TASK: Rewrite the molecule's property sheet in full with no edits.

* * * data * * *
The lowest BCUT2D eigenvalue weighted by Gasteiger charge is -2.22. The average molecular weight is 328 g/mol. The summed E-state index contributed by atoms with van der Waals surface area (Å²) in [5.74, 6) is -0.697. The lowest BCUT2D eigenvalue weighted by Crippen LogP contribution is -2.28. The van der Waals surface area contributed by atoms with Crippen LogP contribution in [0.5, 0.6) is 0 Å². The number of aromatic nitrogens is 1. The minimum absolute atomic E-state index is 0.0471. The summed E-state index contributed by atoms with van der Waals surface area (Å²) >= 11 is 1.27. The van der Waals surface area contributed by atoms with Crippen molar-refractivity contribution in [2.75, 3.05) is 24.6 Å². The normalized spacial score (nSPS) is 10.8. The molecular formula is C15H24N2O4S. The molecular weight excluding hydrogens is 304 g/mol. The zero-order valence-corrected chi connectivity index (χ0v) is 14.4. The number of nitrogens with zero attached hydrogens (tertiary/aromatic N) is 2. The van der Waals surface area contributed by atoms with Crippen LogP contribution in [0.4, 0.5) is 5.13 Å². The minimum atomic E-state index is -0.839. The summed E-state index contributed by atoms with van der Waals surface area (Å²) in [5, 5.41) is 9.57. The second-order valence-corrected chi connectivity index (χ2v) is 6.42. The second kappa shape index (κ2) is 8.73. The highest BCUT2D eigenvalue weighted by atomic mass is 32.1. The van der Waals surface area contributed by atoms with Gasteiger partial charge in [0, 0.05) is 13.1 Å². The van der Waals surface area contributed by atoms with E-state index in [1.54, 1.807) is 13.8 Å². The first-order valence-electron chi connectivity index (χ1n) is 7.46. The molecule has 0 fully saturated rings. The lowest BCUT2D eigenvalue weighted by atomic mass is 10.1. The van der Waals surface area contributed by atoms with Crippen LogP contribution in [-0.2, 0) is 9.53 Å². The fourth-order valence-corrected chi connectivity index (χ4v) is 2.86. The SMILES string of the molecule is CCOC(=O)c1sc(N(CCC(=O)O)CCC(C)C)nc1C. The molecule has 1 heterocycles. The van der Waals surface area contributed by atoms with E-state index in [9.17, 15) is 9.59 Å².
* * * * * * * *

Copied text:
The lowest BCUT2D eigenvalue weighted by Gasteiger charge is -2.22. The average molecular weight is 328 g/mol. The summed E-state index contributed by atoms with van der Waals surface area (Å²) in [5.74, 6) is -0.697. The lowest BCUT2D eigenvalue weighted by Crippen LogP contribution is -2.28. The van der Waals surface area contributed by atoms with Crippen LogP contribution in [0.5, 0.6) is 0 Å². The number of aromatic nitrogens is 1. The minimum absolute atomic E-state index is 0.0471. The summed E-state index contributed by atoms with van der Waals surface area (Å²) >= 11 is 1.27. The van der Waals surface area contributed by atoms with Crippen molar-refractivity contribution in [2.75, 3.05) is 24.6 Å². The normalized spacial score (nSPS) is 10.8. The molecular formula is C15H24N2O4S. The molecular weight excluding hydrogens is 304 g/mol. The zero-order valence-corrected chi connectivity index (χ0v) is 14.4. The number of nitrogens with zero attached hydrogens (tertiary/aromatic N) is 2. The van der Waals surface area contributed by atoms with Crippen LogP contribution in [0.4, 0.5) is 5.13 Å². The minimum atomic E-state index is -0.839. The summed E-state index contributed by atoms with van der Waals surface area (Å²) in [5, 5.41) is 9.57. The second-order valence-corrected chi connectivity index (χ2v) is 6.42. The second kappa shape index (κ2) is 8.73. The highest BCUT2D eigenvalue weighted by atomic mass is 32.1. The van der Waals surface area contributed by atoms with Gasteiger partial charge in [0, 0.05) is 13.1 Å². The van der Waals surface area contributed by atoms with E-state index in [1.54, 1.807) is 13.8 Å². The first-order valence-electron chi connectivity index (χ1n) is 7.46. The molecule has 0 fully saturated rings. The lowest BCUT2D eigenvalue weighted by atomic mass is 10.1. The van der Waals surface area contributed by atoms with Crippen LogP contribution in [-0.2, 0) is 9.53 Å². The fourth-order valence-corrected chi connectivity index (χ4v) is 2.86. The SMILES string of the molecule is CCOC(=O)c1sc(N(CCC(=O)O)CCC(C)C)nc1C. The molecule has 1 heterocycles. The van der Waals surface area contributed by atoms with E-state index in [9.17, 15) is 9.59 Å².